Satin Sheets (song)

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"Satin Sheets"
Single by Jeanne Pruett
from the album Satin Sheets
B-side "Sweet Sweetheart"[1]
Released February 1973
Format Single
Recorded December 29, 1972
Mount Juliet, Tennessee
Genre Country
Length 3:07
Label MCA 40015
Writer(s) John Volinkaty
Producer(s) Walter Haynes
Jeanne Pruett singles chronology
"I Forgot More Than You'll Ever Know (About Him)"
"Satin Sheets"
"I'm Your Woman"

"Satin Sheets" is a song written by John Volinkaty, and recorded by American country music artist Jeanne Pruett. It was released in February 1973 as the first single and title track from the album of the same name. The song was Pruett's only Number One country hit, as well as her only chart entry on the Billboard Hot 100.

Song history[edit]

Jeanne Pruett struggled for years under RCA Records in the 1960s, before signing successfully with Decca Records in 1969, which then became MCA Records the year "Satin Sheets" was released. She finally started charting the Country list in 1971, then by 1972, she was hitting the Top 40 with her self-penned "Love Me" (later a bigger Country hit for Marty Robbins). "Satin Sheets" was written by John Volinkaty, New Ulm, Minnesota. The song was released as a single in February 1973. Writer Volinkaty said the idea came to him in 1970 while he was grocery shopping in Minneapolis. He went home and wrote this, his first song, in 30 minutes. It took 3 years to get someone to listen to it. He sent a tape to Jeanne and she listened. Volinkaty died in 1992.

"Satin Sheets" hit country radio in March 1973, aided by 1,600 pink satin sheets that Jeanne cut by hand and sent to radio programmers and music executives across the nation. The international hit topped the country charts that May.[2]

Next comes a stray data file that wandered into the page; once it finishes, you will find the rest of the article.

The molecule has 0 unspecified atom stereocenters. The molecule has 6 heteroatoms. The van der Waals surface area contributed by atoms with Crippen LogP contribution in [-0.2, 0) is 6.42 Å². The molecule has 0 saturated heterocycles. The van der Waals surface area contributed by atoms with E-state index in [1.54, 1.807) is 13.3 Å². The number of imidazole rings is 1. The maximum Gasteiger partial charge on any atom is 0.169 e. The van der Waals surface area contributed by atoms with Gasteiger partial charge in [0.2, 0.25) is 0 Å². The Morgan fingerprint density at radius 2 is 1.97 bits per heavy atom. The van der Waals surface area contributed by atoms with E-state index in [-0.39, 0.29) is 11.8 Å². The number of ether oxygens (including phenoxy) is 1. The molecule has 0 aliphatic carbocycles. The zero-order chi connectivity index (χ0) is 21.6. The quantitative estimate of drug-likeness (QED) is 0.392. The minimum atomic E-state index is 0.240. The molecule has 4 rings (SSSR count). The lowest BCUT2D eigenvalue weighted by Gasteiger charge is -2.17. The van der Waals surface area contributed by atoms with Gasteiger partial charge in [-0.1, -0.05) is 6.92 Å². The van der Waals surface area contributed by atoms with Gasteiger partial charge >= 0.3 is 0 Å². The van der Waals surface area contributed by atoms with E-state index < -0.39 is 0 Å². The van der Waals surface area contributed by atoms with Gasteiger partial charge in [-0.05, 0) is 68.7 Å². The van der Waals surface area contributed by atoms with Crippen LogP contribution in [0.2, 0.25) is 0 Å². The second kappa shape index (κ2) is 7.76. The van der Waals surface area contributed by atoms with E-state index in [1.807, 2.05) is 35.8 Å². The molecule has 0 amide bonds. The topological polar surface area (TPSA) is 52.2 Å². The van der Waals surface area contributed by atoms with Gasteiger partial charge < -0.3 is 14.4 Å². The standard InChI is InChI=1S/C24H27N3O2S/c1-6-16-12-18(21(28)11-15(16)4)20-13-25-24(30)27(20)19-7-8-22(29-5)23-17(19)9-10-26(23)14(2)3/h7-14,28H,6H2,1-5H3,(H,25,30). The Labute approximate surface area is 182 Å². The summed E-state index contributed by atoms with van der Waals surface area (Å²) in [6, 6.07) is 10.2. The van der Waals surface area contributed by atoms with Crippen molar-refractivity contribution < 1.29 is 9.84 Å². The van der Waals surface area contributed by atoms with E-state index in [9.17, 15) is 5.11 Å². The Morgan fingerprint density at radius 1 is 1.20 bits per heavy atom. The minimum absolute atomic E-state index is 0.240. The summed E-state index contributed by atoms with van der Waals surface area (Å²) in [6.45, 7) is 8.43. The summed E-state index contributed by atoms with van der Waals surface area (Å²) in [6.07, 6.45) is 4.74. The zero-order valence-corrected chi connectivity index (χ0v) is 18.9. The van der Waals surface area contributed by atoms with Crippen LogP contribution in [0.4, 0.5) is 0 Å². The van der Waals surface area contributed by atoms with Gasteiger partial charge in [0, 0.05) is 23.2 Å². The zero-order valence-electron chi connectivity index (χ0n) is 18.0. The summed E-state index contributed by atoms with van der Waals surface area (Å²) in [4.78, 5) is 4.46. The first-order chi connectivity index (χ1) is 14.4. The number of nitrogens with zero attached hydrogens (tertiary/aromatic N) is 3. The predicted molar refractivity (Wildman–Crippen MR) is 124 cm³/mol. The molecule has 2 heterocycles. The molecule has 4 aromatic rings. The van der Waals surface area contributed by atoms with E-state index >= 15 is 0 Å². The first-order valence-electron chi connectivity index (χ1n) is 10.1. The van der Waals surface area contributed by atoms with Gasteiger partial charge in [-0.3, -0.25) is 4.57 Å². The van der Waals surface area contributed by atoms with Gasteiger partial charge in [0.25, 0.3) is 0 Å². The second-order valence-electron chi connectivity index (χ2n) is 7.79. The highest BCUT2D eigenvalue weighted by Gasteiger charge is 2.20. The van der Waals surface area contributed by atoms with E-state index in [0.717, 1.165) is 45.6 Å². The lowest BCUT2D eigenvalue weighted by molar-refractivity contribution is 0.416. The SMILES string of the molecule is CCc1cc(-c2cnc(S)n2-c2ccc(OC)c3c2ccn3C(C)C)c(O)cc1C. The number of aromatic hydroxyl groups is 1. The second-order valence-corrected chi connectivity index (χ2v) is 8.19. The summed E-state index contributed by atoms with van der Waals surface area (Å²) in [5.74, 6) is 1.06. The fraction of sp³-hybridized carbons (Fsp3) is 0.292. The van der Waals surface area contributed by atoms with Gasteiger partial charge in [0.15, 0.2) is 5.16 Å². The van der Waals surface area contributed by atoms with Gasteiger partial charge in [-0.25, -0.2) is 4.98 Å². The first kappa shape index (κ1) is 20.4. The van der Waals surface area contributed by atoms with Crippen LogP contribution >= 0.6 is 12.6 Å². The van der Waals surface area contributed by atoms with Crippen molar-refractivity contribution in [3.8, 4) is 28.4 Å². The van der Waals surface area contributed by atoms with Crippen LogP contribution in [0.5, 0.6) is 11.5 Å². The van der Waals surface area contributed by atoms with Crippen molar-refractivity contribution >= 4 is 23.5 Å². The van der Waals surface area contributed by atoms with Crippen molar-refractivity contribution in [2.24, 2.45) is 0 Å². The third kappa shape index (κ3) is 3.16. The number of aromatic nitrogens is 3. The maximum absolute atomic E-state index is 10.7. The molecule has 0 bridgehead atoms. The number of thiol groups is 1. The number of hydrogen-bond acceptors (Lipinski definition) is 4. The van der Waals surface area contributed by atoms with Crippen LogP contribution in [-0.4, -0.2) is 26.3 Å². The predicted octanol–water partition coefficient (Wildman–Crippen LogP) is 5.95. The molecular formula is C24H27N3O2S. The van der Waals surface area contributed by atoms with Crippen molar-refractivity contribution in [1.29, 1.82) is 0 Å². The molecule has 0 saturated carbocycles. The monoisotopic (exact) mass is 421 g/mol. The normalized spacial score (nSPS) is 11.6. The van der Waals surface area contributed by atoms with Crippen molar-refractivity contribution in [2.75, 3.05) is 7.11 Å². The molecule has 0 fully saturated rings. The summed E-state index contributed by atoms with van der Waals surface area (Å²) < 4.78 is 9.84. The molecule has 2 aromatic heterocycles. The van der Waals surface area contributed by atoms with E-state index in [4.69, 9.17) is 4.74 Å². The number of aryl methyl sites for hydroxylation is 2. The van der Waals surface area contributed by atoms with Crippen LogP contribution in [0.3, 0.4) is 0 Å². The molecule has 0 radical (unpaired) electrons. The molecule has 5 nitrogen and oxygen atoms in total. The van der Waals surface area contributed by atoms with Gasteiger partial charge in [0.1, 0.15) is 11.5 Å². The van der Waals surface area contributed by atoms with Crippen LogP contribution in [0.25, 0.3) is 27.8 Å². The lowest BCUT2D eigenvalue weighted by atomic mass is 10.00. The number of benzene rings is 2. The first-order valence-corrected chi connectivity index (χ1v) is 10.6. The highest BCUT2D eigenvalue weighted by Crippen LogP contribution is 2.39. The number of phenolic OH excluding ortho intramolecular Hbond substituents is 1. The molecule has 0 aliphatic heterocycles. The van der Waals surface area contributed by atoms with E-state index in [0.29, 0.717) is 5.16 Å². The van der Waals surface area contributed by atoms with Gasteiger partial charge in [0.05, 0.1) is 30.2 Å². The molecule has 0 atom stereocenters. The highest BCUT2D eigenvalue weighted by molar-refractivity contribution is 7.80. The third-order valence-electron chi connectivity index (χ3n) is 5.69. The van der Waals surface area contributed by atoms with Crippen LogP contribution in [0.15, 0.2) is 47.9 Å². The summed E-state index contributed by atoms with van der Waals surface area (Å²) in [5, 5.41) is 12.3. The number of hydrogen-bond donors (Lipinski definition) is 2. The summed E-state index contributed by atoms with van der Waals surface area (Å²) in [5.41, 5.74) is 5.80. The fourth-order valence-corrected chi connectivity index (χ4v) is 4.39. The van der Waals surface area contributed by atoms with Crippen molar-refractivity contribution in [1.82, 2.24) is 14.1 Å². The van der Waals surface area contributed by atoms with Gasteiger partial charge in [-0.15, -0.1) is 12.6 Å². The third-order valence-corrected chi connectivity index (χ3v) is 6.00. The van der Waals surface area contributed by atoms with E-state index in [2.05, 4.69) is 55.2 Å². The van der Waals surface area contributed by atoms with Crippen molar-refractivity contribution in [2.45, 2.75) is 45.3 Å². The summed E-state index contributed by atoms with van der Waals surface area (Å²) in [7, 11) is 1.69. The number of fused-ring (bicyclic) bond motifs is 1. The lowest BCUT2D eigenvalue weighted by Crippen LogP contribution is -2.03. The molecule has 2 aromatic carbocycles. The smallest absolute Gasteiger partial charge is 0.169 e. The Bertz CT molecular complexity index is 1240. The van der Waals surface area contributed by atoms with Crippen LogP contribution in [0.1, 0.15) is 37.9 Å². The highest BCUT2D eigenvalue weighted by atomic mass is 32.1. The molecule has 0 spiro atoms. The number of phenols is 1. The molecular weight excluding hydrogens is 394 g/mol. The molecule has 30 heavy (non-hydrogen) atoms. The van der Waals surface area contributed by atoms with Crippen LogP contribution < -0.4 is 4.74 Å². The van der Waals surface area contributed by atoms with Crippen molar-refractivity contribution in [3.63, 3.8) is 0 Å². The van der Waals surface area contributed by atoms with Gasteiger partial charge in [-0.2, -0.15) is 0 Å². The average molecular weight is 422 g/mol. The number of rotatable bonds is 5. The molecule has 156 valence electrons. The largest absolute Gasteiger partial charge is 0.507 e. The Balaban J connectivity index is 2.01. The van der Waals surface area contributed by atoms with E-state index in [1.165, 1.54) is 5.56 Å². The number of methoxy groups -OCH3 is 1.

The song was such a big hit it became a modest crossover hit, reaching No. 28 on the Billboard Hot 100. "Satin Sheets" went on to become Pruett's biggest hit and career hit, as well as a signature Country tune of the 1970s. The song was revolutionary for Country music at the time, for its open discussion of sex. The song talks of how a housewife is unhappy with her marriage to a man who only gives gifts to his wife instead of giving her real love. An album of the same name was released that year, that topped the "Top Country Albums" chart as well. The album featured Pruett lying in a pink bed, with pink satin clothes and satin sheets. Because of the song's success, Pruett was invited to join the Grand Ole Opry.

Pruett referenced the song in her 1979 single "Please Sing Satin Sheets for Me", which included a portion of her recording of "Satin Sheets" at the end.[1]

Chart performance[edit]

Chart (1973) Peak
U.S. Billboard Hot Country Singles 1
U.S. Billboard Hot 100 28
Canadian RPM Country Tracks 3
Canadian RPM Top Singles 76
Canadian RPM Adult Contemporary Tracks 66

Cover versions[edit]

"Satin Sheets" has been recorded by artists including Dolly Parton, Tammy Wynette, Loretta Lynn, and Martina McBride. A cover by The Bellamy Brothers in 1976 from their album Let Your Love Flow reached number 73 on the Billboard Hot 100.

Preceded by
"What's Your Mama's Name" by Tanya Tucker
Billboard Hot Country Singles
number one single

May 26, 1973-June 2, 1973
Succeeded by
"You Always Come Back (To Hurting Me)" by Johnny Rodriguez
Preceded by
"Kids Say the Darndest Things" by Tammy Wynette
Billboard Hot Country Singles
number one single

June 23, 1973
Succeeded by
"Don't Fight the Feelings of Love" by Charley Pride


  1. ^ a b Whitburn, Joel (2008). Hot Country Songs 1944 to 2008. Record Research, Inc. p. 336. ISBN 0-89820-177-2. 
  2. ^ Jeanne Pruett biography at

External links[edit]